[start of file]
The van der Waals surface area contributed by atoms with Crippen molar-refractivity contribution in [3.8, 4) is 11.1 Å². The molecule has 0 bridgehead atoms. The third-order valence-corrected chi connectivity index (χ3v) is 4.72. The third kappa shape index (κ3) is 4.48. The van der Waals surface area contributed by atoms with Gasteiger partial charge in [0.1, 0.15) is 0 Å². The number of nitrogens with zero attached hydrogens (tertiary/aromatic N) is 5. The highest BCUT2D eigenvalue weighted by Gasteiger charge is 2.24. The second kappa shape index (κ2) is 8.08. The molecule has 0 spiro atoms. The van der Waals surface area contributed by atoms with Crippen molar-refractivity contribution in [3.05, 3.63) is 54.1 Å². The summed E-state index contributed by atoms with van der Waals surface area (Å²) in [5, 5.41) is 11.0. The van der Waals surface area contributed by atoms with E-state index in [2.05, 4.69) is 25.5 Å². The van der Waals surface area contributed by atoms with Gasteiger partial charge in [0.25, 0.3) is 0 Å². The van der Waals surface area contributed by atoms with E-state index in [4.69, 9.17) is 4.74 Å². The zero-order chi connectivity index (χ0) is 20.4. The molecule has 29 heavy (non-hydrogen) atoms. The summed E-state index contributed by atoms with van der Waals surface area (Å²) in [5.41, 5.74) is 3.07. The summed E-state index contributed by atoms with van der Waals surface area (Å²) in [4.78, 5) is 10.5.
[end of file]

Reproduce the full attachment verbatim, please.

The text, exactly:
The van der Waals surface area contributed by atoms with Crippen molar-refractivity contribution in [3.8, 4) is 11.1 Å². The molecule has 0 bridgehead atoms. The third-order valence-corrected chi connectivity index (χ3v) is 4.72. The third kappa shape index (κ3) is 4.48. The van der Waals surface area contributed by atoms with Gasteiger partial charge in [0.1, 0.15) is 0 Å². The number of nitrogens with zero attached hydrogens (tertiary/aromatic N) is 5. The highest BCUT2D eigenvalue weighted by Gasteiger charge is 2.24. The second kappa shape index (κ2) is 8.08. The molecule has 0 spiro atoms. The van der Waals surface area contributed by atoms with Crippen molar-refractivity contribution in [3.05, 3.63) is 54.1 Å². The summed E-state index contributed by atoms with van der Waals surface area (Å²) in [5, 5.41) is 11.0. The van der Waals surface area contributed by atoms with E-state index in [2.05, 4.69) is 25.5 Å². The van der Waals surface area contributed by atoms with Gasteiger partial charge in [0.25, 0.3) is 0 Å². The van der Waals surface area contributed by atoms with E-state index in [4.69, 9.17) is 4.74 Å². The zero-order chi connectivity index (χ0) is 20.4. The molecule has 29 heavy (non-hydrogen) atoms. The summed E-state index contributed by atoms with van der Waals surface area (Å²) in [5.41, 5.74) is 3.07. The summed E-state index contributed by atoms with van der Waals surface area (Å²) in [4.78, 5) is 10.5.